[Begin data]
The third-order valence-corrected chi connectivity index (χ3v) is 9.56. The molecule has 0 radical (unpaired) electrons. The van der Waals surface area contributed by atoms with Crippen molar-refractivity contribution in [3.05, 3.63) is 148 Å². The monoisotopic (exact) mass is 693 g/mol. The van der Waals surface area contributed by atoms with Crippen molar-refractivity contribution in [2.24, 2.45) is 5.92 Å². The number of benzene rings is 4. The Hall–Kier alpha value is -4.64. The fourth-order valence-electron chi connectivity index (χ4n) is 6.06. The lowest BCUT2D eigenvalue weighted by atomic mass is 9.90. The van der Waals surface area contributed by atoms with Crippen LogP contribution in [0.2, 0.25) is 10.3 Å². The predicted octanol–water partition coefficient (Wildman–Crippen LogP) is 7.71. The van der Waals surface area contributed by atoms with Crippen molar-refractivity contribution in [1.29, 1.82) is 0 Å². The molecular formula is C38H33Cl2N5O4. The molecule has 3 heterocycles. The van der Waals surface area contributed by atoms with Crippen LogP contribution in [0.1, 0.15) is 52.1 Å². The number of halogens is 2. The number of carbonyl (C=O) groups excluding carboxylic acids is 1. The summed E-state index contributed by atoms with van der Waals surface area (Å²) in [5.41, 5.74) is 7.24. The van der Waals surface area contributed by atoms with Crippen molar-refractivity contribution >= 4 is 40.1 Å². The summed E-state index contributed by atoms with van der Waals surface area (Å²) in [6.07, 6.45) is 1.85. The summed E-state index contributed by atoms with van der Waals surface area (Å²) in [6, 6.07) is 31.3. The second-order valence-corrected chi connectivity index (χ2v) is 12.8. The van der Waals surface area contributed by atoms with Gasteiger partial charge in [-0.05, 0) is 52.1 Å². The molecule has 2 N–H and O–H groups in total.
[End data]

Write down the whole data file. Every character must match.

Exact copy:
The third-order valence-corrected chi connectivity index (χ3v) is 9.56. The molecule has 0 radical (unpaired) electrons. The van der Waals surface area contributed by atoms with Crippen molar-refractivity contribution in [3.05, 3.63) is 148 Å². The monoisotopic (exact) mass is 693 g/mol. The van der Waals surface area contributed by atoms with Crippen molar-refractivity contribution in [2.24, 2.45) is 5.92 Å². The number of benzene rings is 4. The Hall–Kier alpha value is -4.64. The fourth-order valence-electron chi connectivity index (χ4n) is 6.06. The lowest BCUT2D eigenvalue weighted by atomic mass is 9.90. The van der Waals surface area contributed by atoms with Crippen LogP contribution in [0.2, 0.25) is 10.3 Å². The predicted octanol–water partition coefficient (Wildman–Crippen LogP) is 7.71. The van der Waals surface area contributed by atoms with Crippen molar-refractivity contribution in [1.29, 1.82) is 0 Å². The molecular formula is C38H33Cl2N5O4. The molecule has 3 heterocycles. The van der Waals surface area contributed by atoms with Crippen LogP contribution in [0.1, 0.15) is 52.1 Å². The number of halogens is 2. The number of carbonyl (C=O) groups excluding carboxylic acids is 1. The summed E-state index contributed by atoms with van der Waals surface area (Å²) in [5.41, 5.74) is 7.24. The van der Waals surface area contributed by atoms with Crippen molar-refractivity contribution >= 4 is 40.1 Å². The summed E-state index contributed by atoms with van der Waals surface area (Å²) in [6.07, 6.45) is 1.85. The summed E-state index contributed by atoms with van der Waals surface area (Å²) in [6, 6.07) is 31.3. The second-order valence-corrected chi connectivity index (χ2v) is 12.8. The van der Waals surface area contributed by atoms with Gasteiger partial charge in [-0.05, 0) is 52.1 Å². The molecule has 2 N–H and O–H groups in total.